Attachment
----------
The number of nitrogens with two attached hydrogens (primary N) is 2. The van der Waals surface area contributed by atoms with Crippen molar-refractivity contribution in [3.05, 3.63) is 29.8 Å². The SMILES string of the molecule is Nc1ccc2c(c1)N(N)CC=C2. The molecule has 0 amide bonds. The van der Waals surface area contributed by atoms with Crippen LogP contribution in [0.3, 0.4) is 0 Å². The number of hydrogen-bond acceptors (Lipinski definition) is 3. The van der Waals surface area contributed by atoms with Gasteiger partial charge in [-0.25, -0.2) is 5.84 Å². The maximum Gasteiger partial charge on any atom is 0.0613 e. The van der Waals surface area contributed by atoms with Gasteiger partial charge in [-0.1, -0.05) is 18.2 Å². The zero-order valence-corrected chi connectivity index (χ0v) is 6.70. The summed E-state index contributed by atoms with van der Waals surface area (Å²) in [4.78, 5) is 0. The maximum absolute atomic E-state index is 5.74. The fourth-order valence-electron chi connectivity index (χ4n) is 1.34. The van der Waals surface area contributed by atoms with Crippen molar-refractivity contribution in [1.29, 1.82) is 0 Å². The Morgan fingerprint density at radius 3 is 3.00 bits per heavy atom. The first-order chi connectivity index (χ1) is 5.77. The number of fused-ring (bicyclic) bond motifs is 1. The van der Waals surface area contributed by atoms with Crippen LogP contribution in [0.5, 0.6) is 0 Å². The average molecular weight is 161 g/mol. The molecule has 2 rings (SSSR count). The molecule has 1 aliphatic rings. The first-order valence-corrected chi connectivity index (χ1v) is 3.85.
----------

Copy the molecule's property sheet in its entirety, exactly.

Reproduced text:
The number of nitrogens with two attached hydrogens (primary N) is 2. The van der Waals surface area contributed by atoms with Crippen molar-refractivity contribution in [3.05, 3.63) is 29.8 Å². The SMILES string of the molecule is Nc1ccc2c(c1)N(N)CC=C2. The molecule has 0 amide bonds. The van der Waals surface area contributed by atoms with Crippen LogP contribution in [0.3, 0.4) is 0 Å². The number of hydrogen-bond acceptors (Lipinski definition) is 3. The van der Waals surface area contributed by atoms with Gasteiger partial charge in [-0.25, -0.2) is 5.84 Å². The maximum Gasteiger partial charge on any atom is 0.0613 e. The van der Waals surface area contributed by atoms with Gasteiger partial charge in [-0.1, -0.05) is 18.2 Å². The zero-order valence-corrected chi connectivity index (χ0v) is 6.70. The summed E-state index contributed by atoms with van der Waals surface area (Å²) in [4.78, 5) is 0. The maximum absolute atomic E-state index is 5.74. The fourth-order valence-electron chi connectivity index (χ4n) is 1.34. The van der Waals surface area contributed by atoms with Crippen molar-refractivity contribution in [1.29, 1.82) is 0 Å². The Morgan fingerprint density at radius 3 is 3.00 bits per heavy atom. The first-order chi connectivity index (χ1) is 5.77. The number of fused-ring (bicyclic) bond motifs is 1. The van der Waals surface area contributed by atoms with Crippen LogP contribution in [0.5, 0.6) is 0 Å². The average molecular weight is 161 g/mol. The molecule has 2 rings (SSSR count). The molecule has 1 aliphatic rings. The first-order valence-corrected chi connectivity index (χ1v) is 3.85.